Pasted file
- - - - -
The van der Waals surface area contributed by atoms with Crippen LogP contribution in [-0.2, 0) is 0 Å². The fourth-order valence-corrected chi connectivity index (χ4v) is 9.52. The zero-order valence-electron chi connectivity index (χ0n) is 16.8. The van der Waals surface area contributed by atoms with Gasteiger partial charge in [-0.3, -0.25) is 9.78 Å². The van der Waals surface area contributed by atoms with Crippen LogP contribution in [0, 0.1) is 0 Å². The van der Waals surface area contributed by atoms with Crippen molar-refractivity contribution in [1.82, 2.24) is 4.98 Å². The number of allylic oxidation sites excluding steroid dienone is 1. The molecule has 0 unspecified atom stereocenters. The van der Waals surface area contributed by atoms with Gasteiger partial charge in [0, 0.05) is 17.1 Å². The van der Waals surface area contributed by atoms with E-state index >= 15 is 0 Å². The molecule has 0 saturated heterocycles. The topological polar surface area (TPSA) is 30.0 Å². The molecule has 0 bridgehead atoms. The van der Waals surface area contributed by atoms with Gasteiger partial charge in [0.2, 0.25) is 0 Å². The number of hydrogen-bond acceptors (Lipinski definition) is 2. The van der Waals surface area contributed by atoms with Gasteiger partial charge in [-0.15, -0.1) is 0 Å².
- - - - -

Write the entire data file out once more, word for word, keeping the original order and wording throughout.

The van der Waals surface area contributed by atoms with Crippen LogP contribution in [-0.2, 0) is 0 Å². The fourth-order valence-corrected chi connectivity index (χ4v) is 9.52. The zero-order valence-electron chi connectivity index (χ0n) is 16.8. The van der Waals surface area contributed by atoms with Gasteiger partial charge in [-0.3, -0.25) is 9.78 Å². The van der Waals surface area contributed by atoms with Crippen LogP contribution in [0, 0.1) is 0 Å². The van der Waals surface area contributed by atoms with Crippen molar-refractivity contribution in [1.82, 2.24) is 4.98 Å². The number of allylic oxidation sites excluding steroid dienone is 1. The molecule has 0 unspecified atom stereocenters. The van der Waals surface area contributed by atoms with Gasteiger partial charge in [0, 0.05) is 17.1 Å². The van der Waals surface area contributed by atoms with E-state index >= 15 is 0 Å². The molecule has 0 saturated heterocycles. The topological polar surface area (TPSA) is 30.0 Å². The molecule has 0 bridgehead atoms. The van der Waals surface area contributed by atoms with Gasteiger partial charge in [0.2, 0.25) is 0 Å². The number of hydrogen-bond acceptors (Lipinski definition) is 2. The van der Waals surface area contributed by atoms with Gasteiger partial charge in [-0.15, -0.1) is 0 Å².